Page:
When working with individuals dealing with trauma, many are so engaged in managing the energy of their basic survival - which can be observed in such behaviors as conflict, avoidance and isolation, and such emotional states as rage, anxiety and depression - that their ability to be present and available for meaningful relationships suffers. This means that the most primary survival response - tend and befriend - goes off-­‐line, leaving individuals vulnerable to further effects of trauma and chronic stress disorders.

When working with Somatic Experiencing, we are focused on the unresolved dysregulation of the brain and nervous system, those neuro-­‐circuits which became dysregulated through our incomplete responses to danger and threat. In other words, a life experience overwhelmed our capacity to cope, leaving our brain and bodies disorganized and unbalanced. For example, what if upon waking in the middle of the night to that noise downstairs, you register that a hurricane had hit your home. You survive the environmental assault on your home, but your body might have not returned to the balance you experienced before this event. Now every time you hear a loud noise, you startle, or maybe you've even lost your ability to fall asleep and sleep restfully throughout the night. Unbeknownst to you, your body might be frozen in that past experience, still stuck in an incomplete fight/flight state, thereby creating a dysregulated nervous system.

Understanding the avenues of resolving the fight, flight and freeze states is essential in effective trauma treatment, but I remind my students to be on the lookout for the disrupted tend and befriend states as well. My work centers around supporting people in social engagement. I recognize that without social connection - when tend and befriend are off-­‐line we miss out on the healing process this behavior promotes. Part of this healing is to return to the feeling of one's sense of self before a traumatic experience disrupted one's life. To many cultures, the loss of connection with others equates to the loss of one's self.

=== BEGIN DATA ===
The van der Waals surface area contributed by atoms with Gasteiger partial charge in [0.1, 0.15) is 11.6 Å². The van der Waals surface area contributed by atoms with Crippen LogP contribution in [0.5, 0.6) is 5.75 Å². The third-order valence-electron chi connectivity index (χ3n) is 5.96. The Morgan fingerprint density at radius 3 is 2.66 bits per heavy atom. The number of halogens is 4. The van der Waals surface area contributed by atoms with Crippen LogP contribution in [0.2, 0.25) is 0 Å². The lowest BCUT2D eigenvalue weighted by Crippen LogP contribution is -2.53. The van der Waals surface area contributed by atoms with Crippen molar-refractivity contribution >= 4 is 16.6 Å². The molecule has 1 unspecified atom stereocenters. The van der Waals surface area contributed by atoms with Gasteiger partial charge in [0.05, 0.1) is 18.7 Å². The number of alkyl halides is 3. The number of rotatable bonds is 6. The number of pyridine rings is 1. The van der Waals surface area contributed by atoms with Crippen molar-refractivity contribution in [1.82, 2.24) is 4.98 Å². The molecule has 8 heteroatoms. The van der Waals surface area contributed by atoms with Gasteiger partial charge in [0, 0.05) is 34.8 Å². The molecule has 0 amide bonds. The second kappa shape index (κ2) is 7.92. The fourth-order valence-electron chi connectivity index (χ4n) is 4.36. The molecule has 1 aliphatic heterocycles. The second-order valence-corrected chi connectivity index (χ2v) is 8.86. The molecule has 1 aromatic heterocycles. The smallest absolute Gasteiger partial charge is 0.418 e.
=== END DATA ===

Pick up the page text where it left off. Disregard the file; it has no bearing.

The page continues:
A memory comes to mind of sitting around a refugee camp in Asia with my Burmese friends, eating good food, laughing at our poor language skills, and singing along to the guitar playing Burmese freedom songs. I was moved by the moment and by

their inspiring resiliency. I was curious as to what techniques or rituals they had in their culture to help them deal with the unrelenting trauma of social oppression. So I asked my friends what helped them deal with the brutal trauma they were experiencing. They looked at me puzzled, and finally Ko Yee Zaw, a dear friend, said "this". Right in front of my eyes, between us there that evening, safety was being established and healing promoted. Despite the very best efforts from international organizations and providers to equip the Burmese people with the technical, medical and educational support they needed to survive, my friends recognized the inherent support they already had with them - social connection.

What I've learned since is that safety translates to biology, meaning that if we trigger states of well-­‐being through personal connection, we can promote both psychological and physical health. Amidst unspeakable acts of human and environmental destruction, what I discovered in the refugee camps of Southeast Asia and the parishes of southern Louisiana was that relationships might just be the best medicine.

Brad J Kammer, MA, MFT, SEP is a Psychotherapist, Somatic Experiencing Practitioner and Assistant Trainer, and has been involved in bringing SE to various communities and cultures. Brad lives and works in Ukiah, California, but also has a private practice in San Francisco. Brad is an adjunct psychology instructor at Mendocino College and National University. To contact Brad or learn more about his work and teaching: www.body-­

Published in Blog

Contact The Meadows

Intensive Family Program • Innovative Experiential Therapy • Neurobehavioral Therapy

Invalid Input

Invalid Input

Invalid Input

Invalid Input

Invalid Input

Invalid Input